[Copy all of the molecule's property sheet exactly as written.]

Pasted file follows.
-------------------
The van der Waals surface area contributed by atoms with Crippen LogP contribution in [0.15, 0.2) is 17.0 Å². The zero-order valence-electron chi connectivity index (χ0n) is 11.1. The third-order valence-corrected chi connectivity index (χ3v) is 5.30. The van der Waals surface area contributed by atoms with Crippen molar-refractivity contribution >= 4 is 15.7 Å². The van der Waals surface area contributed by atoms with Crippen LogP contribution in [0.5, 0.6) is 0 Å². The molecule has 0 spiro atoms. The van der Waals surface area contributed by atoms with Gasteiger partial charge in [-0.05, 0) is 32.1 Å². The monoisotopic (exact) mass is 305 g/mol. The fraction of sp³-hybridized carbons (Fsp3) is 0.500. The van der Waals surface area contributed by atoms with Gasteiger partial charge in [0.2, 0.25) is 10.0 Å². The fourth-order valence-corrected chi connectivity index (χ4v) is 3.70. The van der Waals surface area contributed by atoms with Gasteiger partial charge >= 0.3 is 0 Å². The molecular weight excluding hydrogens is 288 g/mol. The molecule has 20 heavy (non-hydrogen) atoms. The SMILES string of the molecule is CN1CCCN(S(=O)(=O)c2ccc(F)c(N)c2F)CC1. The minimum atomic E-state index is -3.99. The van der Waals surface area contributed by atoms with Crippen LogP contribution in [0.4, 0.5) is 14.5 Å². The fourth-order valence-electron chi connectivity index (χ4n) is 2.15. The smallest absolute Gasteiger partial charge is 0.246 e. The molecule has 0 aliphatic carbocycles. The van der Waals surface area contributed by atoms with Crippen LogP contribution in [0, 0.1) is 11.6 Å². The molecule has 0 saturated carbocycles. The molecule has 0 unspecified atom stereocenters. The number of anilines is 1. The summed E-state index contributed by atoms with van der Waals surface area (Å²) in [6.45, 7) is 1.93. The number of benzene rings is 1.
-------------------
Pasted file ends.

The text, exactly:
The van der Waals surface area contributed by atoms with Crippen LogP contribution in [0.15, 0.2) is 17.0 Å². The zero-order valence-electron chi connectivity index (χ0n) is 11.1. The third-order valence-corrected chi connectivity index (χ3v) is 5.30. The van der Waals surface area contributed by atoms with Crippen molar-refractivity contribution >= 4 is 15.7 Å². The van der Waals surface area contributed by atoms with Crippen LogP contribution in [0.5, 0.6) is 0 Å². The molecule has 0 spiro atoms. The van der Waals surface area contributed by atoms with Gasteiger partial charge in [-0.05, 0) is 32.1 Å². The monoisotopic (exact) mass is 305 g/mol. The fraction of sp³-hybridized carbons (Fsp3) is 0.500. The van der Waals surface area contributed by atoms with Gasteiger partial charge in [0.2, 0.25) is 10.0 Å². The fourth-order valence-corrected chi connectivity index (χ4v) is 3.70. The van der Waals surface area contributed by atoms with Gasteiger partial charge >= 0.3 is 0 Å². The molecular weight excluding hydrogens is 288 g/mol. The molecule has 20 heavy (non-hydrogen) atoms. The SMILES string of the molecule is CN1CCCN(S(=O)(=O)c2ccc(F)c(N)c2F)CC1. The minimum atomic E-state index is -3.99. The van der Waals surface area contributed by atoms with Crippen LogP contribution in [0.4, 0.5) is 14.5 Å². The fourth-order valence-electron chi connectivity index (χ4n) is 2.15. The smallest absolute Gasteiger partial charge is 0.246 e. The molecule has 0 aliphatic carbocycles. The van der Waals surface area contributed by atoms with Crippen LogP contribution in [0, 0.1) is 11.6 Å². The molecule has 0 saturated carbocycles. The molecule has 0 unspecified atom stereocenters. The number of anilines is 1. The summed E-state index contributed by atoms with van der Waals surface area (Å²) in [6.45, 7) is 1.93. The number of benzene rings is 1.